Case knife markings
W. R. Case & Sons of Bradford, Pennsylvania began making Case knives about 1905. Case filled an order for 81, 000 knives for the United States Navy just before World War I and provided a custom survival knife for the astronauts on Gemini and Apollo space missions. This company has also filled the pockets of American boys and men for over a century. Case knives are collectibles; a collector's club was formed in 1981. You can learn to date Case knives by marks once you know where to look.
Open the largest blade on the knife. This is the master blade; it is usually where marks are made.
Look on the tang. The tang is at the end of the blade where the pin anchors it to the casing. You may need to clean this area to see marks but if the knife is a Case, that's where you'll find the mark.
Read the mark for style and content. The marks from 1905 to 1914 had no logo. Knives were stamped W. R. CASE & SONS, W. R. CASE & SONS CUTLERY CO. and BRADFORD, PA. Other marks from this time frame were CASE XX, CASE'S BRADFORD PA. and CASE BRADFORD PA. with no logo. The next mark was CASE XX TESTED stamped inside a circle or oval used from 1914 to 1920.
Review the marks from the 1920s. Knives from 1916 through the 1920s sometimes have CASE'S STAINLESS with the STAINLESS in a smiling curve shape. It was about 1920 that Case started using CASE in a rainbow curve and the script logo with the C underlining the word. Sometimes the price, 25c or 50c, was under the line. The company continued through 1940, but used other marks at the same time, including the short-tailed C with an arrow point at the top. This same C appears with an extended line under the ASE of Case and X or TESTED XX below the line. The use of the arrow-pointed C from 1932 to 1940 included a long underline and nothing below, or a curl at the end and TESTED XX below. There were two marks during this period that were capital letters, CASE TESTED XX and CASE'S TESTED XX.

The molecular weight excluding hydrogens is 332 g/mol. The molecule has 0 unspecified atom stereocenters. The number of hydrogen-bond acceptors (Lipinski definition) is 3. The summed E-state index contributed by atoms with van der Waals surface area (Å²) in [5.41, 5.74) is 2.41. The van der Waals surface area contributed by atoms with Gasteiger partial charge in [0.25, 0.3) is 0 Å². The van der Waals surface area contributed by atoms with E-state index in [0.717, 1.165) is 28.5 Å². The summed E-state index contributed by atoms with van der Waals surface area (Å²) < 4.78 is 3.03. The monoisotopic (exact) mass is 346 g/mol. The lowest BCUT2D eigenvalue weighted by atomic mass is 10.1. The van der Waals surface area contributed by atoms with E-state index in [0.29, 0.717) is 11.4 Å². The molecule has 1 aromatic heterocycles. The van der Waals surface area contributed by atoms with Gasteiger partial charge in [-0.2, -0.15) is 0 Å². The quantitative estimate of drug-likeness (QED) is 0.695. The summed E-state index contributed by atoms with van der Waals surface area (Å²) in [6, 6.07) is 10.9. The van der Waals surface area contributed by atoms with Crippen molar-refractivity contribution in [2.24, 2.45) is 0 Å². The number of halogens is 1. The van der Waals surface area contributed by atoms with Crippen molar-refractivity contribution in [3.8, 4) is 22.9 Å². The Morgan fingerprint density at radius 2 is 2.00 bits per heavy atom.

Look for Case knives from the 1940s and 1950s. They are the most common. The stylish logos were discontinued and the pocket knives from the 1940s had straight CASE XX marks (1940 to 1964) and CASE XX METAL STAMPINGS LTD (1948 to 1952). CASE XX STAINLESS appeared in 1950 to 1964, and was the last mark without U.S.A. until 2000.
Recognize the new Case pocket knives. Case knives from 1965 to 1999 have U.S.A. somewhere in the mark. Since 2000, the long-tailed C has returned with alternating "x" and dots above and below the CASE name, without the U.S.A.